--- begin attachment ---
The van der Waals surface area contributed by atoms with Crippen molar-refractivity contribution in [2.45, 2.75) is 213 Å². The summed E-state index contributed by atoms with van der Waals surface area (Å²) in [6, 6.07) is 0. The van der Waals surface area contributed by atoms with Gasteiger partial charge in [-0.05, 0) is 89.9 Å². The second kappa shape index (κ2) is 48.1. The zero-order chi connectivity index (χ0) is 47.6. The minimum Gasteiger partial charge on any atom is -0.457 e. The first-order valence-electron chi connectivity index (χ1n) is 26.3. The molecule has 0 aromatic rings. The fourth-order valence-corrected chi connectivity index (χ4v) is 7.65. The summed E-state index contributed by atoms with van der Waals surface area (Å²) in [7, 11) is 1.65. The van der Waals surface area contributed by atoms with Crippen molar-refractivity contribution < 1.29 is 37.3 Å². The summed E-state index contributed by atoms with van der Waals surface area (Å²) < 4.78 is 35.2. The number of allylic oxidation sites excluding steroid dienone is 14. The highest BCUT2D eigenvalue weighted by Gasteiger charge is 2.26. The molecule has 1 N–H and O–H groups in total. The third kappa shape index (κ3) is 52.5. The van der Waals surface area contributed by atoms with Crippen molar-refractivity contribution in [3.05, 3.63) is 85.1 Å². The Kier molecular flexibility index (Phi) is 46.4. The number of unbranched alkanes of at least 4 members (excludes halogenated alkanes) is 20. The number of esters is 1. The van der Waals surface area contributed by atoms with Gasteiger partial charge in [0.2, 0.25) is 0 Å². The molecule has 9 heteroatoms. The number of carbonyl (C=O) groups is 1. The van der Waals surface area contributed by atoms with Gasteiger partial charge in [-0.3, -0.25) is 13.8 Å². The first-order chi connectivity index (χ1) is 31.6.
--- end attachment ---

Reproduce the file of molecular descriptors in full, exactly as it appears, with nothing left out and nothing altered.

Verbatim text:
The van der Waals surface area contributed by atoms with Crippen molar-refractivity contribution in [2.45, 2.75) is 213 Å². The summed E-state index contributed by atoms with van der Waals surface area (Å²) in [6, 6.07) is 0. The van der Waals surface area contributed by atoms with Gasteiger partial charge in [-0.05, 0) is 89.9 Å². The second kappa shape index (κ2) is 48.1. The zero-order chi connectivity index (χ0) is 47.6. The minimum Gasteiger partial charge on any atom is -0.457 e. The first-order valence-electron chi connectivity index (χ1n) is 26.3. The molecule has 0 aromatic rings. The fourth-order valence-corrected chi connectivity index (χ4v) is 7.65. The summed E-state index contributed by atoms with van der Waals surface area (Å²) in [7, 11) is 1.65. The van der Waals surface area contributed by atoms with Crippen molar-refractivity contribution < 1.29 is 37.3 Å². The summed E-state index contributed by atoms with van der Waals surface area (Å²) < 4.78 is 35.2. The number of allylic oxidation sites excluding steroid dienone is 14. The highest BCUT2D eigenvalue weighted by Gasteiger charge is 2.26. The molecule has 1 N–H and O–H groups in total. The third kappa shape index (κ3) is 52.5. The van der Waals surface area contributed by atoms with Crippen molar-refractivity contribution in [3.05, 3.63) is 85.1 Å². The Kier molecular flexibility index (Phi) is 46.4. The number of unbranched alkanes of at least 4 members (excludes halogenated alkanes) is 20. The number of esters is 1. The van der Waals surface area contributed by atoms with Gasteiger partial charge in [0.2, 0.25) is 0 Å². The molecule has 9 heteroatoms. The number of carbonyl (C=O) groups is 1. The van der Waals surface area contributed by atoms with Gasteiger partial charge in [-0.3, -0.25) is 13.8 Å². The first-order chi connectivity index (χ1) is 31.6.